6. Closures.

If a company is forced to shut its doors because of COVID-19, the Worker Adjustment and Retraining Notification (WARN) Act might apply if your business is large enough. It applies to employers with 100 or more employees. It mandates 60 days’ advance written notice (or if no notice is given or can be given, 60 days’ pay in lieu of such notice) before a “plant closing” or “mass layoff.” Please note, though, that a mass layoff does not occur, and therefore WARN does not apply, if the layoff is expected to be for less than six months. Because most expect this crisis to subside in less than six months, WARN likely will not apply to coronavirus-related layoffs. It will still apply to a plant closure if your business is large enough to meet the 100-employee threshold.

Also, keep in mind that some states have their own mini-WARN laws (California, Illinois, Maryland, New Jersey, New York, Tennessee, and Wisconsin, for example) that provide greater coverage. Ohio does not.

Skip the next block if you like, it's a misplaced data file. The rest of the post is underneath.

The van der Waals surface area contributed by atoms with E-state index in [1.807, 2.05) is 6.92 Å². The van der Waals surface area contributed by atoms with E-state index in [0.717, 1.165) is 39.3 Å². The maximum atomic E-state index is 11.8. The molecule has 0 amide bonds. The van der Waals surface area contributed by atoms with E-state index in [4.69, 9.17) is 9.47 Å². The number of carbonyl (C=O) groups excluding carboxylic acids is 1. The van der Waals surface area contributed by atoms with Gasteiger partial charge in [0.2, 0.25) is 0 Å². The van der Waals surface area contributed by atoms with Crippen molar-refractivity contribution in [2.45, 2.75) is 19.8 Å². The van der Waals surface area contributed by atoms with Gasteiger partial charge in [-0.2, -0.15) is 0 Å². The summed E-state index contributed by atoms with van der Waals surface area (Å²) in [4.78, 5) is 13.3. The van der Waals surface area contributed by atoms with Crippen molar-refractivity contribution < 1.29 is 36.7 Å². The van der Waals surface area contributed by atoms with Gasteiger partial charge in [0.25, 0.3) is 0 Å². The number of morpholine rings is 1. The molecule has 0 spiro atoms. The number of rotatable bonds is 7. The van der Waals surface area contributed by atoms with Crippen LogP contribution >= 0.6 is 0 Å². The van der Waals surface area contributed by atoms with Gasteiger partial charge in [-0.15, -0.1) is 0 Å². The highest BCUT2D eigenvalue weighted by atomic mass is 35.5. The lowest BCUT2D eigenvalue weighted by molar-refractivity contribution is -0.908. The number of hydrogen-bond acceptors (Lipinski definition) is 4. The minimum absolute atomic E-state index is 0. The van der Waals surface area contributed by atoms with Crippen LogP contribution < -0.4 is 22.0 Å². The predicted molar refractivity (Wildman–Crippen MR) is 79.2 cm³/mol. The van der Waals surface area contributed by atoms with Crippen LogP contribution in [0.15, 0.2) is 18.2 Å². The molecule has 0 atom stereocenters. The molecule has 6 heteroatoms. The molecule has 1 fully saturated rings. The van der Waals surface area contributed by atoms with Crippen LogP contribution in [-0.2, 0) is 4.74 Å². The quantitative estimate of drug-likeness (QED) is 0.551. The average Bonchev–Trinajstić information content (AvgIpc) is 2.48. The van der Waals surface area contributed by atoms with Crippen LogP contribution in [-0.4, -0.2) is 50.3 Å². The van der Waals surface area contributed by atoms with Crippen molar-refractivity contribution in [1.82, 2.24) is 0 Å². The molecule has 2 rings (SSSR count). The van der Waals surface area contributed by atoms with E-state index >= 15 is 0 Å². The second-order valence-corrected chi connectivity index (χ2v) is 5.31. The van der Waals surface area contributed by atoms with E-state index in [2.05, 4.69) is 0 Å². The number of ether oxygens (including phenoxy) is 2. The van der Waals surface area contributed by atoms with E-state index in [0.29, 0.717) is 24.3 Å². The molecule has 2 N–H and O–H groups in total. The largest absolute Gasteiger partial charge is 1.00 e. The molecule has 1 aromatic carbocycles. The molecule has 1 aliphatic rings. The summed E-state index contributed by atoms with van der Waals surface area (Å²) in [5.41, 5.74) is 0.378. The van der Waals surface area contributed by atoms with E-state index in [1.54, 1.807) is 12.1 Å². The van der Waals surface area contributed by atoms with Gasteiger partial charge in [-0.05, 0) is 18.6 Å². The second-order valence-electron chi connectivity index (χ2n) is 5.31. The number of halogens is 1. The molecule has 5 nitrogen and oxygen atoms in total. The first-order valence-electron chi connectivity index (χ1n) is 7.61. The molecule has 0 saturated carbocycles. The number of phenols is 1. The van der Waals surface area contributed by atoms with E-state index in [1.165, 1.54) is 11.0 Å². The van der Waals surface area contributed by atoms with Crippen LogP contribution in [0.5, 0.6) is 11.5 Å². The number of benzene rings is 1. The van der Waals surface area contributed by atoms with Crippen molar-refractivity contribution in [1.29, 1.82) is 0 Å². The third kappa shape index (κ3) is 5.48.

Finally, state unemployment compensation is available to employees who suffer coronavirus-related job losses. Ohio, for example, Governor DeWine is issuing an executive order so that unemployment insurance immediately covers workers who are displaced, even temporarily, by coronavirus, which will include a waiver any waiting periods to qualify and of the requirement that an individual seek work to collect benefits.

These issues are quickly evolving. I’m doing my best to stay on top of them and get everyone information as quickly as I can. Stay tuned. It’s going to a difficult time for everyone between now and when this crisis ends.

If your business needs FMLA or sick leave policies drafted, reviewed, or revised for anticipated FFCRA compliance, please let me know.

* Photo by Emily Morter on Unsplash